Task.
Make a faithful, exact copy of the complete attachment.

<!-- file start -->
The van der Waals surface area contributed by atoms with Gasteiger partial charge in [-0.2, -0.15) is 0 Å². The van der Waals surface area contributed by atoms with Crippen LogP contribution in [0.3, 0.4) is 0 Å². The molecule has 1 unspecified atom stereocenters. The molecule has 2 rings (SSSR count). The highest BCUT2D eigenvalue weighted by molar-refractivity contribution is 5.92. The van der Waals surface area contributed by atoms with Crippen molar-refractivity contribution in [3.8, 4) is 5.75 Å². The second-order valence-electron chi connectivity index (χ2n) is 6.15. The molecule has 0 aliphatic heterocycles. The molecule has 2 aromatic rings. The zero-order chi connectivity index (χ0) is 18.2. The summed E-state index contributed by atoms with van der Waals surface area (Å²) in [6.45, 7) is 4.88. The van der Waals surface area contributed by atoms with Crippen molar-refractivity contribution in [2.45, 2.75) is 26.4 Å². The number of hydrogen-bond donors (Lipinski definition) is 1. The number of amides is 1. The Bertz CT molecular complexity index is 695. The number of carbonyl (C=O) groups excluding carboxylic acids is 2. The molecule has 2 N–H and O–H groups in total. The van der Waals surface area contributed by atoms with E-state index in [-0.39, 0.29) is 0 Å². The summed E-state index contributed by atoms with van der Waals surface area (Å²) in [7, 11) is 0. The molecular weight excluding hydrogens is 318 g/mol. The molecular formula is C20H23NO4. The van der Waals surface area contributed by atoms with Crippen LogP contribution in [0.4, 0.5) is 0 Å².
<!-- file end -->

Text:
The van der Waals surface area contributed by atoms with Gasteiger partial charge in [-0.2, -0.15) is 0 Å². The van der Waals surface area contributed by atoms with Crippen LogP contribution in [0.3, 0.4) is 0 Å². The molecule has 1 unspecified atom stereocenters. The molecule has 2 rings (SSSR count). The highest BCUT2D eigenvalue weighted by molar-refractivity contribution is 5.92. The van der Waals surface area contributed by atoms with Crippen molar-refractivity contribution in [3.8, 4) is 5.75 Å². The second-order valence-electron chi connectivity index (χ2n) is 6.15. The molecule has 0 aliphatic heterocycles. The molecule has 2 aromatic rings. The zero-order chi connectivity index (χ0) is 18.2. The summed E-state index contributed by atoms with van der Waals surface area (Å²) in [6.45, 7) is 4.88. The van der Waals surface area contributed by atoms with Crippen molar-refractivity contribution in [2.45, 2.75) is 26.4 Å². The number of hydrogen-bond donors (Lipinski definition) is 1. The number of amides is 1. The Bertz CT molecular complexity index is 695. The number of carbonyl (C=O) groups excluding carboxylic acids is 2. The molecule has 2 N–H and O–H groups in total. The van der Waals surface area contributed by atoms with E-state index in [-0.39, 0.29) is 0 Å². The summed E-state index contributed by atoms with van der Waals surface area (Å²) in [7, 11) is 0. The molecular weight excluding hydrogens is 318 g/mol. The molecular formula is C20H23NO4. The van der Waals surface area contributed by atoms with Crippen LogP contribution in [0.4, 0.5) is 0 Å².